Wikimedia Foundation, a US-based non-profit organization, which operates the popular Wikipedia, announced yesterday that it raised $25 million in donations during its 2012 fundraiser. The campaign ran on the English-language Wikipedia site for nine full days and collected funds from 1.2 million people across U.S., Canada, Great Britain, Australia and New Zealand.
This is the organization's ninth fund raiser and funds from the campaign will go towards making sure that the user-driven encyclopedia stays ad-free. The donations will help "maintain server infrastructure, support global projects to increase the number of editors, improve and simplify the software that supports our projects, and make Wikipedia accessible globally to billions of people who are just beginning to access the Internet."
In 2011, it had raised $20 million in 46 days. The most-successful 24-hour period for donations this year brought in $2,365,564 million from 145,573 donors. Material used in this year's campaign will be used in another short fund raising drive which will seek donations from the rest of the world in April 2013.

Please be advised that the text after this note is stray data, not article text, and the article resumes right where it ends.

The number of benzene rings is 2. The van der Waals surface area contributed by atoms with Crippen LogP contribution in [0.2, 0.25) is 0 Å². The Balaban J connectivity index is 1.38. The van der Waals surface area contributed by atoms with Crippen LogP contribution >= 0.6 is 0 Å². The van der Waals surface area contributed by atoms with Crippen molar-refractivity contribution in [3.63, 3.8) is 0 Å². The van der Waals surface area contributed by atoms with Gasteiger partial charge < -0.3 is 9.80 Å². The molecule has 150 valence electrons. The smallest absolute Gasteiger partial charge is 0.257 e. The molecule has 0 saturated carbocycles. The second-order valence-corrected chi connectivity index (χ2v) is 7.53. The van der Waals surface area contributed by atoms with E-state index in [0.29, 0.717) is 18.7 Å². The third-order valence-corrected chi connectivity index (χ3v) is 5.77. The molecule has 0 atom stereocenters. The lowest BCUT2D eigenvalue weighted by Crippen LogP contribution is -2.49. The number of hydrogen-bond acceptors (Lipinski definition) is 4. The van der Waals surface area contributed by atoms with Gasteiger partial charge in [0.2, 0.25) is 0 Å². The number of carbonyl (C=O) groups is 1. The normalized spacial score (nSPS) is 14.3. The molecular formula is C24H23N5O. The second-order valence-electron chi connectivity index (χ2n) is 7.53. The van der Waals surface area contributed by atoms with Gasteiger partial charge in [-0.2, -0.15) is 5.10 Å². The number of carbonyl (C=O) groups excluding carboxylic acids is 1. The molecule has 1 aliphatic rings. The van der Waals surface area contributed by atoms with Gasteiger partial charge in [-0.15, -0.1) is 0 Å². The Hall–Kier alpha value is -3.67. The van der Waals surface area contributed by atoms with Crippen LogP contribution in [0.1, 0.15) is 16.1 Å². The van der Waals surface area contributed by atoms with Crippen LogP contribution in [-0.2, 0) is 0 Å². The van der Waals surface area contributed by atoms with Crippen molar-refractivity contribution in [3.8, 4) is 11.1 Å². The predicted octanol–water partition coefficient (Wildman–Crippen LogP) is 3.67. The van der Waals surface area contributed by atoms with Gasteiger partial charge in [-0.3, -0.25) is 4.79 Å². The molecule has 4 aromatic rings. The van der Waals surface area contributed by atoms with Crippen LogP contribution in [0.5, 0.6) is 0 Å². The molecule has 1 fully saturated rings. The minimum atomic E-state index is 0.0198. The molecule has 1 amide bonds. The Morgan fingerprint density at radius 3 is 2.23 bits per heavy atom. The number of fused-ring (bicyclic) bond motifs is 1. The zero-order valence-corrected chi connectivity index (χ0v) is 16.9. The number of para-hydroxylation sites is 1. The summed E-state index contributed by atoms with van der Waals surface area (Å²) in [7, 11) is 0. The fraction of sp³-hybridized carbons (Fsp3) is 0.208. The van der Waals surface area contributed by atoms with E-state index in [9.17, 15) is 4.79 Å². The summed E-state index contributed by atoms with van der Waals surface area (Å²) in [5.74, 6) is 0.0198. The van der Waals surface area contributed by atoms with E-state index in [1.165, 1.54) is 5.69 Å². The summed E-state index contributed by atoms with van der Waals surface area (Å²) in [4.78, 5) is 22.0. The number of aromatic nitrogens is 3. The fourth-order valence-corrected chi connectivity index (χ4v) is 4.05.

To express its gratitude towards volunteer contributors, who are the core content generators of the world's largest encyclopedia, the Wikimedia Foundation has started a 'thank you' campaign with short videos that showcase some of the roughly 80,000 volunteer editors, photographers and free-knowledge advocates from around the world who regularly contribute to Wikimedia projects. The campaign started yesterday and will run through the end of the year.
The Wikimedia Foundation also started two other initiatives earlier this year. Wikidata, which is a machine-readable database that can be edited by anyone and Wikiemedia Labs, which will allow volunteers to contribute develop changes in its back-end infrastructure.
by John Gardner
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